Korea sold approximately 160 million dollars’ worth of EVs to the U.S. in 2017. Korea significantly boosted EV exports to the U.S. ever since for the next five years to sell 1.14 billion dollars’ worth of EVs ? a nearly ten-fold increase. U.S.-bound exports of Korean EVs between January and August this year already reached 2.38 billion dollars, which is more than twice the size of aggregate annual sales posted last year. However, one sobering fact worth paying notice is that, as of August this year, German and Japanese automakers produce 27.3% and 26.7% of EVs sold in the U.S. within the North American region respectively, whereas Korean-made EVs that are exported and sold in the U.S. are solely produced in Korea.


    The report stated that it is inevitable that Korean automakers will be negatively affected with the implementation of the IRA as American consumers will immediately be ineligible for enjoying tax credits when making a purchase of Korean-made EVs, once the provisions in the IRA affecting Korean-made EVs go into effect. However, the report also pointed out that meeting IRA requirements will be a challenge even for U.S. automakers as well, which means these requirements will limit tax credits for American consumers purchasing EVs made in their own country. This brings the need to conduct an analysis on mid-to-long term effects of the implementation of the IRA and devising measures in response to the findings of the analysis.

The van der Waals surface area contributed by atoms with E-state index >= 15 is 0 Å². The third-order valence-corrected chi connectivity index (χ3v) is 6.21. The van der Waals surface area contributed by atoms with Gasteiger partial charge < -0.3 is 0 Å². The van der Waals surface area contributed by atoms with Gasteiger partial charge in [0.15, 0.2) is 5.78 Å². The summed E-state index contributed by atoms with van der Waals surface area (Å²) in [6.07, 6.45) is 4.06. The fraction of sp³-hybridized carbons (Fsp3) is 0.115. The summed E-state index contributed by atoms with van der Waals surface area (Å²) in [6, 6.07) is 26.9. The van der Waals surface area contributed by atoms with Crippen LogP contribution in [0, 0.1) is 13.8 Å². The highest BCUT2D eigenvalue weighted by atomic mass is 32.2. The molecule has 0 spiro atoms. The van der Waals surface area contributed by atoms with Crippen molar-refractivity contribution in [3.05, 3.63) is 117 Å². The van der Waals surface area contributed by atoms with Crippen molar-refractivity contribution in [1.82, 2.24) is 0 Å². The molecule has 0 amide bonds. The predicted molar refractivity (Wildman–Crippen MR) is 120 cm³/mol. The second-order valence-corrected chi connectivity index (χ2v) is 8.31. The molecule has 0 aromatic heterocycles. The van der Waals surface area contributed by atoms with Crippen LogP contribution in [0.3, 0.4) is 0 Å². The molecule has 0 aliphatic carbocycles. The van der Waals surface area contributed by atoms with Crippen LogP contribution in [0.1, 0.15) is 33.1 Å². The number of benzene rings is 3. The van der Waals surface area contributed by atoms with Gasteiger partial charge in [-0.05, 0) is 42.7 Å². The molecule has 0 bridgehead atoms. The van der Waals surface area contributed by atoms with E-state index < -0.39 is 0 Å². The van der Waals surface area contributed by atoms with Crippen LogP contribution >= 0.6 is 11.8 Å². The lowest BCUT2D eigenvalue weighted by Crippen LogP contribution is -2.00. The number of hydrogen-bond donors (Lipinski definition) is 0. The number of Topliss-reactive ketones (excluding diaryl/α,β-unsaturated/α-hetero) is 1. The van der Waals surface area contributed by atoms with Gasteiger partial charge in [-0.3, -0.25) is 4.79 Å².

The report points out, among multiple requirements for American EV buyers to qualify for tax credits when purchasing an EV, the following three requirements can even hamper U.S.-made EVs from being eligible for harnessing the benefits from subsidies. This will result in only a handful of U.S.-made EVs from being beneficiaries of the IRA, the report said. EVs sold in the U.S. must a) be produced by using critical minerals and components that are sourced domestically or from the country’s free-trade-agreement partners, b) not exceed the price cap set for different types of EVs and c) be sold to consumers, who meet income level requirements as specified in the IRA. To be eligible for a credit, new EVs that are vans, SUVs or pickup trucks cannot exceed 80,000 dollars, while other types of vehicles cannot cost more than 55,000 dollars. Details on making decisions on categorizing EV types are to be announced later in specific guidelines.